PSK-31: Discovering digital mode on HF radio

Wikipedia defines PSK31 as: “Phase Shift Keying, 31 Baud”, a digital radio mode, used primarily in the amateur radio field to conduct real-time keyboard-to-keyboard informal text chat between amateur radio operators”.

This story begins on a warm and sunny early spring Sunday afternoon when I decided to explore PSK 31. I heard people telling stories about using PSK31 and thought to myself I would need a lot of extra-gear to be able to use PSK31, wouldn’t I? Turns out I don’t! I already bought a recent HF transceiver, one with all the I/O goodies needed to run PSK31. The Kenwood TS-590S has a USB port and you can do virtually anything thru this port, audio IN, audio OUT, radio control.

First things first. I watched some Youtube clips about this popular transmission mode.  K7AGE posted introduction clips on Youtube and that was enough to get me started. I download and installed the “Digipan” software K7AGE recommended, launched it, select my Audio I/O ports (Remember, everything can go thru the USB port on a Kenwood TS-590S), selected a popular PSK3 frequency (14.070 MHz) and voilà, instant results. There I was, reading dozens of simultaneous conversations, trying to learn the cryptic language used by PSK31 operators. One particular thing got my attention. Several operators mentioned they were using Ham Radio Deluxe’s Digimaster 780. I quickly download that “free” software, installed it and “Wow”, this is truly a complete software!

PSK 31 is used on specific frequencies on every amateur radio bands. On a given specific frequency, many stations around the world transmit tones on that same frequency. What helps PSK 31 determine a transmission from another is that on that same frequency, one stations might transmit a 300 MHz tone while another will transmit a 600 MHz tone. The tones are by themselves bit of data containing messages, or conversations. The PSK 31 software listens to all these tones simultaneously and differentiates the messages by isolating each tones into its own channel, therefor give the possibility of multiple and simultaneous transmissions on the same frequency. Get it? Well, now quite on the exact same frequency since the signals are separated by a tiny amount of bandwidth, the center of one signals might be at 14.0702 Mhz, the next one at 14.0705 Mhz and so on. You don’t have to move your VFO to listen to different frequencies since most HF transceivers will allow you to listen up to 5KHz of bandwidth from the carrier frequency, your audio card and your PSK31 software do all the work from there, most PSK31 transmission appears to be concentrated around 1000-1500 Hz anyway.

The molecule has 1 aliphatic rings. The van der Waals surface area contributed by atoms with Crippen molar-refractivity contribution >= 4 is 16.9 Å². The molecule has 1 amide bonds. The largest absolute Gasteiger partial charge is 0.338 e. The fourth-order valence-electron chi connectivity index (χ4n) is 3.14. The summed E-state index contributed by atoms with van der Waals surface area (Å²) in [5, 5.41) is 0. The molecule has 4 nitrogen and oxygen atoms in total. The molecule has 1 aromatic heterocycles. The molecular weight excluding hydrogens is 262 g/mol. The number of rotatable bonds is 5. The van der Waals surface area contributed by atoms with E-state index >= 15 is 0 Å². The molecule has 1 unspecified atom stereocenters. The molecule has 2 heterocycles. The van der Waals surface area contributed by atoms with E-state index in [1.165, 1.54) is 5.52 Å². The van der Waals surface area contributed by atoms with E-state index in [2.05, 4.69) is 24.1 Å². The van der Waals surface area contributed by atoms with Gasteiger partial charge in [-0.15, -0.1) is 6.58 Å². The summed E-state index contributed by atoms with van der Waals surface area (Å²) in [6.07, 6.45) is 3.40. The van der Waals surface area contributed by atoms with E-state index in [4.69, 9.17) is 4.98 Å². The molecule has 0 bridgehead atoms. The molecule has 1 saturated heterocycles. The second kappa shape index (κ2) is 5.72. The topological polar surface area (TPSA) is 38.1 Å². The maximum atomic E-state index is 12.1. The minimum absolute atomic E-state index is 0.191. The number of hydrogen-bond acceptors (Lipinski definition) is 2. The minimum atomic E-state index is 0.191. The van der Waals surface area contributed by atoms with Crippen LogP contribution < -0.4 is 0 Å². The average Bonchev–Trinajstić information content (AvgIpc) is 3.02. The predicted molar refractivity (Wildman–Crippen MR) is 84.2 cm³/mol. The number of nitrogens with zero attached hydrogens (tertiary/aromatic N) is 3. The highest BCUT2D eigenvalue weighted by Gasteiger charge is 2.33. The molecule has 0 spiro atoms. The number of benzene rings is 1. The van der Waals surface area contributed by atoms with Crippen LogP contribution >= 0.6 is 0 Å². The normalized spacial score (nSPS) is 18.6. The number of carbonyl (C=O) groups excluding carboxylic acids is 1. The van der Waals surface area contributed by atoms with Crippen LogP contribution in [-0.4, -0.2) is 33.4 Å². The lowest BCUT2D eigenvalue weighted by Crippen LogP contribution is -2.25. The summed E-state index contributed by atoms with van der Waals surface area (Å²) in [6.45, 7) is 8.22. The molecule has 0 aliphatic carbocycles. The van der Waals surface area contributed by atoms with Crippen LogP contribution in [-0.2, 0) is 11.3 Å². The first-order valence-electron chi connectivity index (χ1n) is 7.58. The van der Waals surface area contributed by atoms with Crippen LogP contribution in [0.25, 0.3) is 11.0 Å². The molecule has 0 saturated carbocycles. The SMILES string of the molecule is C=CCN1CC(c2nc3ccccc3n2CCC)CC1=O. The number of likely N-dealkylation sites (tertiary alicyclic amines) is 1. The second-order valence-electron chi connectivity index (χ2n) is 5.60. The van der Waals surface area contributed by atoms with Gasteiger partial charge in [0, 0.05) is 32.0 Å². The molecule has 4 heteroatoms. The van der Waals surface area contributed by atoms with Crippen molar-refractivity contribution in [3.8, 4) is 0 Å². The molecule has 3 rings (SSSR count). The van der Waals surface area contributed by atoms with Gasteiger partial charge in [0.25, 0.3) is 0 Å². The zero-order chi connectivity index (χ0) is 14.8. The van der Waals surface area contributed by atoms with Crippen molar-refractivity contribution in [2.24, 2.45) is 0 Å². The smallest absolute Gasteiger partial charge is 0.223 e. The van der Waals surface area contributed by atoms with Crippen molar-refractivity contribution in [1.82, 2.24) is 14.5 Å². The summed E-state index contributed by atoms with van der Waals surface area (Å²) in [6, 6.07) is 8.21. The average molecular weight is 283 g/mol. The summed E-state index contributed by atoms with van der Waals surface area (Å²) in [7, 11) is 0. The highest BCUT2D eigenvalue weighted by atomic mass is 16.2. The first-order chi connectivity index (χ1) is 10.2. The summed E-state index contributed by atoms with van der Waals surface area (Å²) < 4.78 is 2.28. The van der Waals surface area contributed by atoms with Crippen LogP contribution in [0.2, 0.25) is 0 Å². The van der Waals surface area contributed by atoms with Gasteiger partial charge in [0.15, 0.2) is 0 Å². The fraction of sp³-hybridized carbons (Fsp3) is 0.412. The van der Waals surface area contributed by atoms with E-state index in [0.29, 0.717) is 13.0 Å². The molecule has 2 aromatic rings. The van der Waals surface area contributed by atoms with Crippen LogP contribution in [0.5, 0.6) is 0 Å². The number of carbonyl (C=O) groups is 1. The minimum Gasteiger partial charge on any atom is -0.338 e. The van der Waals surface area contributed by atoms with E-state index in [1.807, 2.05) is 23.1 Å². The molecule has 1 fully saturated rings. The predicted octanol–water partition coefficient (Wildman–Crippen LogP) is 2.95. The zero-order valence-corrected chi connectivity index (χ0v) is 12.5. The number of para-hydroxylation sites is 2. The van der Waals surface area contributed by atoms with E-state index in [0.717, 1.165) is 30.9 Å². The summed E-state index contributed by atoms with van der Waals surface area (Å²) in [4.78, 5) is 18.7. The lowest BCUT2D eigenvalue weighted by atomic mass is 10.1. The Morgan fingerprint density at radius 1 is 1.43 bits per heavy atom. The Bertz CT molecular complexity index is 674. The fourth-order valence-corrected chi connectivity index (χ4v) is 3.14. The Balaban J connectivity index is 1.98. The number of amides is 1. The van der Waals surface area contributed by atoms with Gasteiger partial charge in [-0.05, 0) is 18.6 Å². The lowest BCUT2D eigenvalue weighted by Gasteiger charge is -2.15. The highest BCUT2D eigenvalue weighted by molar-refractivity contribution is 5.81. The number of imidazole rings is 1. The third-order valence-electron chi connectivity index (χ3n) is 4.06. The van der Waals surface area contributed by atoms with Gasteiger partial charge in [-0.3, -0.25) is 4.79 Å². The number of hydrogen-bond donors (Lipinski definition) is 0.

There I was, reading PSK31 chats for about an hour when I though to myself, I wonder how “transmitting” works exactly. I wasn’t terribly familiar with the software yet, but I decided to give it a try. I selected a frequency, not in the middle where all the action is, but on at the edge. 300 Hz will do just fine. I lowered my radio power output to only 5 watts, just in case someone was listening to this “newbie’s’ attempts to learn to operate PSK31.

No more than 2 seconds following the end of my first “CQ” transmission, a Netherlands stations replied back to my CQ… “What! Really?”… But I’m transmitting with only 5 watts of power on a terrible propagation day, could this be a fluke? Nope, the Netherlands station called me a second time. This is very interesting !

Then, I realized the potential of this transmission mode. It will go much farther with very little bandwidth and thus, help make tons of HF radio contacts around the world with very little equipment. The set-up was somewhat easy, the results were immediate.Anyone with a QRP (<5 watts) station and a small antenna could establish DX contacts with little efforts. I made some PSK31 contacts on frequency I did not suspect any PSK31 being present. Often signals are at or below the frequency’s noise level. I like this transmission mode and will bring more of my experiences to this blog.

Update – After using PSK for several months now, I can point out one thing which I truly dislike about digital modes; Macro-Keys. Most operators I made contacts with all use pre-programmed messages. This really kills the human approach to this digital sport. After seeing hundred of pre-programmed CQ calls and pre-cooked replies, it leads me to believe there is less to digital modes than I was led to believe. Since I can reach the outer most corners of the globe in telephony, I don’t see the point of pursuing this mode of transmission. I am, however, still very impressed by the digital mode’s ability to punch thru low propagation, frequency noise, band static and still deliver a message with very little antenna real-estate and/or transmission power. Many times, I would still receive messages when I couldn’t even distinguish the digital signals from the static white noise. It’s definitely an excellent QPR operation mode.

Some other reference work worth a look :


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